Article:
Helping ESL students understand culture in ESL classrooms encompasses many areas. The best instructional practices help students negotiate unfamiliar situations while still recognizing the importance of their own cultures.
There are many things teachers should consider when including cultural information in their classrooms.
Holidays offer an obvious way to incorporate culture in ESL classrooms. However, teachers should take care with religious holidays. While it's not inappropriate to discuss Easter or Christmas, the focus should be on the celebration and not the religious doctrine behind it.
Discussing religion is an easy way to offend those who have different beliefs.
Much of the culture an English language learner is exposed to comes from the media.
Teaching Media Literacy in the ESL Classroom presents a rationale for incorporating media literacy as part of English language learners' cultural studies. This field of study can:
Everyday language and sayings such as idioms make up another important aspect of imparting culture to ESL students. How must sayings like "It's raining cats and dogs" sound to non-native speakers?
The BBC World Service provides a list of animal-based idioms and food and drink-based idioms. You can devote an entire lesson to these sayings or make it an ongoing endeavor by presenting an expression of the week.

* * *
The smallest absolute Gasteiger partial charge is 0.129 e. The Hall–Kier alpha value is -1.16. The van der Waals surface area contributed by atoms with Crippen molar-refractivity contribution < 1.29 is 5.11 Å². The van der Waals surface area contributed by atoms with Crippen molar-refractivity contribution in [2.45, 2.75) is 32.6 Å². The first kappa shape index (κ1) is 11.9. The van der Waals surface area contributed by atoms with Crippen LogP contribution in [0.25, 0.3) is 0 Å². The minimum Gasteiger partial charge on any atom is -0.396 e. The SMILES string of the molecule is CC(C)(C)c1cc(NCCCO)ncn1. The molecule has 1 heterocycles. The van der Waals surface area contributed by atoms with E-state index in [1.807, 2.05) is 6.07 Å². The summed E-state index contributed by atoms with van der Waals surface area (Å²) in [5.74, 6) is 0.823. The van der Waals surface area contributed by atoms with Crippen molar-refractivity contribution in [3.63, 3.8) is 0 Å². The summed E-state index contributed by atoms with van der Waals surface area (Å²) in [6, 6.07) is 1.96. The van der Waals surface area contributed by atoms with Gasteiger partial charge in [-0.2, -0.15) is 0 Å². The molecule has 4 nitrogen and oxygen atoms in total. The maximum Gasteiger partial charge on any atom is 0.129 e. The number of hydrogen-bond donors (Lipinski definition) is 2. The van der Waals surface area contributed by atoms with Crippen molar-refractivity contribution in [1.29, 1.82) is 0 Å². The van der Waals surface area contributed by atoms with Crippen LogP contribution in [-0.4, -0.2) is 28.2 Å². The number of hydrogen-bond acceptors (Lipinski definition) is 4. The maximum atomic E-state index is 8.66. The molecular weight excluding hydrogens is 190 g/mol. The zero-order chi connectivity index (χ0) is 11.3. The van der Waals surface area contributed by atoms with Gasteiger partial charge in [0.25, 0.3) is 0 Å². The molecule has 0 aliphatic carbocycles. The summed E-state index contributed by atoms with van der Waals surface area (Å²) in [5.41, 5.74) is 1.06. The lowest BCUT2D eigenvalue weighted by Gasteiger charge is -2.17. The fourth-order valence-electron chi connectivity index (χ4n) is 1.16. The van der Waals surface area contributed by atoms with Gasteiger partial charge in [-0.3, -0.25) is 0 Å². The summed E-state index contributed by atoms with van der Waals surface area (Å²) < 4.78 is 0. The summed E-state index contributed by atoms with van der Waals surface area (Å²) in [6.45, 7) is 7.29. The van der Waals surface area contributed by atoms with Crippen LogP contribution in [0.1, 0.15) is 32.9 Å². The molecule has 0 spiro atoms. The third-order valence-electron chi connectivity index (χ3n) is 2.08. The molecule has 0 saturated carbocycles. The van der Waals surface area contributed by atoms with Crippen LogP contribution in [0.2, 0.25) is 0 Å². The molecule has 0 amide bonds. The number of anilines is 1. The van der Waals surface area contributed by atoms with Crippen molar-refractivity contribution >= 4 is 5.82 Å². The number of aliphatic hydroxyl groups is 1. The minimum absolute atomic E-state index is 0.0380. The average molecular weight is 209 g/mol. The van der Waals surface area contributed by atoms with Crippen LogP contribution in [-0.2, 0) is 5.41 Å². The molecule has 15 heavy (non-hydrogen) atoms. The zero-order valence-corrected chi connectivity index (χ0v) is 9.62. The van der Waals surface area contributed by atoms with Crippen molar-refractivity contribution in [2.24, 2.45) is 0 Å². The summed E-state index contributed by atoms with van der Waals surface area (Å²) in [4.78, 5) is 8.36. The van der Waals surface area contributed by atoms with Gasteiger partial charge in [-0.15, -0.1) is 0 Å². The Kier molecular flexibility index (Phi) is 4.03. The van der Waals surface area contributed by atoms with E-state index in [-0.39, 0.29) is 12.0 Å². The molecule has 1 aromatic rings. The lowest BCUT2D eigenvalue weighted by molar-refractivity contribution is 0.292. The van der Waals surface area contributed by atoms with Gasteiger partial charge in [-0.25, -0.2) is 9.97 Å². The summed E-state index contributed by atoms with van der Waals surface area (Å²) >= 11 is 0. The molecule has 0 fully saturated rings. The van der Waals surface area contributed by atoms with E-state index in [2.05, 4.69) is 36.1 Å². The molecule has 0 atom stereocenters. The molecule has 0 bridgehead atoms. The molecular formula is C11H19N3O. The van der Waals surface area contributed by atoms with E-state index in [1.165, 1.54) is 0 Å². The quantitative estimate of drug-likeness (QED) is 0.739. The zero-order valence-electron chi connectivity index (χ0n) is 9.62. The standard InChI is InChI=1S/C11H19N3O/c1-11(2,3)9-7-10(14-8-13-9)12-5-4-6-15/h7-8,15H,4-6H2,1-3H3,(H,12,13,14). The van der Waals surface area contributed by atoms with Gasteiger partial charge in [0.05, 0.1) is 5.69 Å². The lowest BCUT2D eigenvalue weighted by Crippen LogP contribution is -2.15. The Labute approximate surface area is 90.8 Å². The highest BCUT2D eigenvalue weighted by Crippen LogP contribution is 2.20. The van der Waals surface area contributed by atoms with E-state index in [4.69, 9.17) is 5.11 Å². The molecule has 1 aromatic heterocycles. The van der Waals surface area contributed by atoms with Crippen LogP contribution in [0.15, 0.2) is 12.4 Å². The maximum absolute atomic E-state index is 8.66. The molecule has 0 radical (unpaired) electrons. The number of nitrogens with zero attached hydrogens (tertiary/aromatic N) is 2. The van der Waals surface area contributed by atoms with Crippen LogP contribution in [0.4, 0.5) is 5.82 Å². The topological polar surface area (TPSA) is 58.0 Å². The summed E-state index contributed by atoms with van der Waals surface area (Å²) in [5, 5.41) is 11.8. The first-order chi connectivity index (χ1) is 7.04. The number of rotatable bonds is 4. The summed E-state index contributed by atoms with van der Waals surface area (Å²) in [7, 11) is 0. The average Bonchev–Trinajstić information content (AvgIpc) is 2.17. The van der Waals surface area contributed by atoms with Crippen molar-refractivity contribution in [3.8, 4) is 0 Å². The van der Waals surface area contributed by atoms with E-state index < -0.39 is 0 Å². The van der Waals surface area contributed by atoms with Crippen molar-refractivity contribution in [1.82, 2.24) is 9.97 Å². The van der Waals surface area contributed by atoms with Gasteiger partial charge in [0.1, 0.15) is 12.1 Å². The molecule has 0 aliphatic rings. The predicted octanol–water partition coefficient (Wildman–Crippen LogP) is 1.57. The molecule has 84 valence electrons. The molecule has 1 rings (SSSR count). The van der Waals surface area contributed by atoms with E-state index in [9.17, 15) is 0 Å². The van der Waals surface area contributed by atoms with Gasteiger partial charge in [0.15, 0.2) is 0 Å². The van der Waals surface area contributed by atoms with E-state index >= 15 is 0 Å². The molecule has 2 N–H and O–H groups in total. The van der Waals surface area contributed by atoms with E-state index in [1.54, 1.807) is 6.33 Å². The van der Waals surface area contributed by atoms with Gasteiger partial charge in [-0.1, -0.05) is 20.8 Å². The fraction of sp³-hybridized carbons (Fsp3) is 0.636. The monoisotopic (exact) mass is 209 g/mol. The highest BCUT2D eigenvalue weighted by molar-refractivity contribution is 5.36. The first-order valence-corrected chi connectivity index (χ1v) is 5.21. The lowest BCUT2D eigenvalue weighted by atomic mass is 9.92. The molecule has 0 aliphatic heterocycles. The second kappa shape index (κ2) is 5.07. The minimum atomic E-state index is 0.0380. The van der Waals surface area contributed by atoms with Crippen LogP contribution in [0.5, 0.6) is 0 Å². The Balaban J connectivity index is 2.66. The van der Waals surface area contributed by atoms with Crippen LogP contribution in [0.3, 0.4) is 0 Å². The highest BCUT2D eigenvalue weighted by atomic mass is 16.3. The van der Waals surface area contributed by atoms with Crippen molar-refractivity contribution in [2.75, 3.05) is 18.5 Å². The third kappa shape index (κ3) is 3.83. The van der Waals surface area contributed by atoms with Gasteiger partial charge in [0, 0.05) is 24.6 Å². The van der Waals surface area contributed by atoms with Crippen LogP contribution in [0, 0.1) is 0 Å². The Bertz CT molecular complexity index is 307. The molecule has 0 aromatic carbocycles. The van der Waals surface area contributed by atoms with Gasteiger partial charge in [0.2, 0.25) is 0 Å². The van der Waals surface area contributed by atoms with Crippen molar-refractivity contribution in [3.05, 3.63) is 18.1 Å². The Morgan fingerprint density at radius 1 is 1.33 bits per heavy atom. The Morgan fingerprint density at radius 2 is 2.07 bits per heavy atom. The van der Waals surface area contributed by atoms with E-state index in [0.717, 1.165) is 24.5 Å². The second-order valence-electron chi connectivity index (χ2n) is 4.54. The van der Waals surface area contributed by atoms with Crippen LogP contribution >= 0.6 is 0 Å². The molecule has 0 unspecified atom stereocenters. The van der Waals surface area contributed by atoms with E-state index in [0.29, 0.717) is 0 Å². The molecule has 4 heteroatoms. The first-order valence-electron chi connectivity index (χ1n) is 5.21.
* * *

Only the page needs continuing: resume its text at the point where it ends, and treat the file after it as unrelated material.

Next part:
Another way to look at the idea of culture in ESL classrooms is as a means of providing opportunities for English language learners to share aspects of their own cultural backgrounds. "Getting to you know you" ESL lesson plans may offer an opportunity to share this information. Asking questions like, "Where are you from?" and "What do you do for fun?" can teach basic conversational skills while also opening a dialogue about students' backgrounds and experiences.
Comparing and contrasting is another way to recognize and respect ESL students' diverse backgrounds while presenting cultural information about the English-speaking world. For instance, during a lesson about the Super Bowl, the teacher could ask students to compare the event and the attention it gets in the U.S. to the way in which World Cup games are celebrated in their country of origin.
Deciding which aspects of culture to cover can vary depending on the curriculum and the students' needs. For example:
Classes being held in the U.S., Canada, or Australia will focus on American, Canadian, or Australian culture respectively. The students are likely staying in the country for an extended period of time and will find real-life cultural hints useful.
Those teaching in non-English-speaking countries should think of what's practical for the class and its future language use. For instance, English language learners in Europe are more likely to spend a holiday in the U.K. than they are to travel to New Zealand.
For a lesson on public transportation, real subway schedules and bus tickets will make the experience more valuable for students.
Teachers should also consider how students' cultures may be affecting their participation in the class. Cultural mores may dictate how they feel they should interact with authority figures, whether they should volunteer to participate in class, or how closely they stand to other students. A little sensitivity can go a long way in these cases while also providing the opportunity for teachable moments by discussing topics like personal space and eye contact.
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